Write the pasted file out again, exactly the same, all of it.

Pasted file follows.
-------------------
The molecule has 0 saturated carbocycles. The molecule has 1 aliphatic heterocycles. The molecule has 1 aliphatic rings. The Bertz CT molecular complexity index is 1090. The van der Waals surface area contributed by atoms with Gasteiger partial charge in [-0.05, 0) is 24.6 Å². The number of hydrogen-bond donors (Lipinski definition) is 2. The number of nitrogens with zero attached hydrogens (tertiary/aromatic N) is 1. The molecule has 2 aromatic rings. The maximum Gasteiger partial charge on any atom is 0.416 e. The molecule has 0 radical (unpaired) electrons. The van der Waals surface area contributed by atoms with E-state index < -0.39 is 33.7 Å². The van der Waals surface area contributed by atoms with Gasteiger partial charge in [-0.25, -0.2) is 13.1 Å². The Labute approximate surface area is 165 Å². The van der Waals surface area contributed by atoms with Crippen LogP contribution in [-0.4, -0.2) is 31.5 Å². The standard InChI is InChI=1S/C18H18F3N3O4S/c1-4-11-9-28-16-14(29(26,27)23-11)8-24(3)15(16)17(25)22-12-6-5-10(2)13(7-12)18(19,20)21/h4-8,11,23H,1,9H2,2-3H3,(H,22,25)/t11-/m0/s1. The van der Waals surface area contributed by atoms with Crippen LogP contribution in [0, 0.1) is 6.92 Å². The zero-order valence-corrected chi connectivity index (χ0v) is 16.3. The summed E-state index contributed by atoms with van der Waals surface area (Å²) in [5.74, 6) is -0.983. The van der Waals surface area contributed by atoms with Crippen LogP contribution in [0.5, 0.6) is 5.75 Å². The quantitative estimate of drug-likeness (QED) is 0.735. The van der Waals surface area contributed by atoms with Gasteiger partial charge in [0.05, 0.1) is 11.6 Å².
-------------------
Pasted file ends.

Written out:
The molecule has 0 saturated carbocycles. The molecule has 1 aliphatic heterocycles. The molecule has 1 aliphatic rings. The Bertz CT molecular complexity index is 1090. The van der Waals surface area contributed by atoms with Gasteiger partial charge in [-0.05, 0) is 24.6 Å². The number of hydrogen-bond donors (Lipinski definition) is 2. The number of nitrogens with zero attached hydrogens (tertiary/aromatic N) is 1. The molecule has 2 aromatic rings. The maximum Gasteiger partial charge on any atom is 0.416 e. The molecule has 0 radical (unpaired) electrons. The van der Waals surface area contributed by atoms with E-state index < -0.39 is 33.7 Å². The van der Waals surface area contributed by atoms with Gasteiger partial charge in [-0.25, -0.2) is 13.1 Å². The Labute approximate surface area is 165 Å². The van der Waals surface area contributed by atoms with Crippen LogP contribution in [-0.4, -0.2) is 31.5 Å². The standard InChI is InChI=1S/C18H18F3N3O4S/c1-4-11-9-28-16-14(29(26,27)23-11)8-24(3)15(16)17(25)22-12-6-5-10(2)13(7-12)18(19,20)21/h4-8,11,23H,1,9H2,2-3H3,(H,22,25)/t11-/m0/s1. The van der Waals surface area contributed by atoms with Crippen LogP contribution in [0, 0.1) is 6.92 Å². The zero-order valence-corrected chi connectivity index (χ0v) is 16.3. The summed E-state index contributed by atoms with van der Waals surface area (Å²) in [5.74, 6) is -0.983. The van der Waals surface area contributed by atoms with Crippen LogP contribution in [0.5, 0.6) is 5.75 Å². The quantitative estimate of drug-likeness (QED) is 0.735. The van der Waals surface area contributed by atoms with Gasteiger partial charge in [0.05, 0.1) is 11.6 Å².